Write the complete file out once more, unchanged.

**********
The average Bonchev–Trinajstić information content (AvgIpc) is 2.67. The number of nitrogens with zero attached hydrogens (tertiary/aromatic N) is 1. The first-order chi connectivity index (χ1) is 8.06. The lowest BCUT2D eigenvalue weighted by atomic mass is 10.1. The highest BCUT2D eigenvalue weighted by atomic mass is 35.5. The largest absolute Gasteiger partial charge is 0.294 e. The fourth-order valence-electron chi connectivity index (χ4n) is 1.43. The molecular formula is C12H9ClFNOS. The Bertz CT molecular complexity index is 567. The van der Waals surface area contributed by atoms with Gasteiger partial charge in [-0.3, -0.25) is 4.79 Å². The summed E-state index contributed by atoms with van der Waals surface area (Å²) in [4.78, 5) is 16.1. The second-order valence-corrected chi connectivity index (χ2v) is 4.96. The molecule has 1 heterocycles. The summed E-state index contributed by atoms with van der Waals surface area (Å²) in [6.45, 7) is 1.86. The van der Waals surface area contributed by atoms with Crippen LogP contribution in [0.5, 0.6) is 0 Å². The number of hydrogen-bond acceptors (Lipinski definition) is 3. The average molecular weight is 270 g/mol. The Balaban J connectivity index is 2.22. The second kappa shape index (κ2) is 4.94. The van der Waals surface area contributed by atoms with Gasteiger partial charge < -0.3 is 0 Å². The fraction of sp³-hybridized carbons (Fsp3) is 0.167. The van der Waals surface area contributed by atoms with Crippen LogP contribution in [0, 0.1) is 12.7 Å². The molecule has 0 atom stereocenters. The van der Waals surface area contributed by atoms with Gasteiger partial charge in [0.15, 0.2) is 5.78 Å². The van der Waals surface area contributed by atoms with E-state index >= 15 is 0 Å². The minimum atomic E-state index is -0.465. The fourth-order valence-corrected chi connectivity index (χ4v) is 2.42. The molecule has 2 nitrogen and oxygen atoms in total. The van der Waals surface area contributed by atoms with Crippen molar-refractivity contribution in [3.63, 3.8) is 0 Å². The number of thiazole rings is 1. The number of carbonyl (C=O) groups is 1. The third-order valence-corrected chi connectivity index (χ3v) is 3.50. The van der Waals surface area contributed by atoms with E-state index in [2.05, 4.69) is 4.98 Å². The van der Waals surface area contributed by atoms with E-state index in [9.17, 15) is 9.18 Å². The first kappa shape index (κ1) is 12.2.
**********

The average Bonchev–Trinajstić information content (AvgIpc) is 2.67. The number of nitrogens with zero attached hydrogens (tertiary/aromatic N) is 1. The first-order chi connectivity index (χ1) is 8.06. The lowest BCUT2D eigenvalue weighted by atomic mass is 10.1. The highest BCUT2D eigenvalue weighted by atomic mass is 35.5. The largest absolute Gasteiger partial charge is 0.294 e. The fourth-order valence-electron chi connectivity index (χ4n) is 1.43. The molecular formula is C12H9ClFNOS. The Bertz CT molecular complexity index is 567. The van der Waals surface area contributed by atoms with Gasteiger partial charge in [-0.3, -0.25) is 4.79 Å². The summed E-state index contributed by atoms with van der Waals surface area (Å²) in [4.78, 5) is 16.1. The second-order valence-corrected chi connectivity index (χ2v) is 4.96. The molecule has 1 heterocycles. The summed E-state index contributed by atoms with van der Waals surface area (Å²) in [6.45, 7) is 1.86. The van der Waals surface area contributed by atoms with Crippen LogP contribution in [0.5, 0.6) is 0 Å². The number of hydrogen-bond acceptors (Lipinski definition) is 3. The average molecular weight is 270 g/mol. The Balaban J connectivity index is 2.22. The second kappa shape index (κ2) is 4.94. The van der Waals surface area contributed by atoms with Gasteiger partial charge < -0.3 is 0 Å². The fraction of sp³-hybridized carbons (Fsp3) is 0.167. The van der Waals surface area contributed by atoms with Crippen LogP contribution in [0, 0.1) is 12.7 Å². The molecule has 0 atom stereocenters. The van der Waals surface area contributed by atoms with Gasteiger partial charge in [0.15, 0.2) is 5.78 Å². The van der Waals surface area contributed by atoms with E-state index >= 15 is 0 Å². The minimum atomic E-state index is -0.465. The fourth-order valence-corrected chi connectivity index (χ4v) is 2.42. The molecule has 2 nitrogen and oxygen atoms in total. The van der Waals surface area contributed by atoms with Crippen molar-refractivity contribution in [3.63, 3.8) is 0 Å². The number of thiazole rings is 1. The number of carbonyl (C=O) groups is 1. The third-order valence-corrected chi connectivity index (χ3v) is 3.50. The van der Waals surface area contributed by atoms with E-state index in [2.05, 4.69) is 4.98 Å². The van der Waals surface area contributed by atoms with E-state index in [9.17, 15) is 9.18 Å². The first kappa shape index (κ1) is 12.2.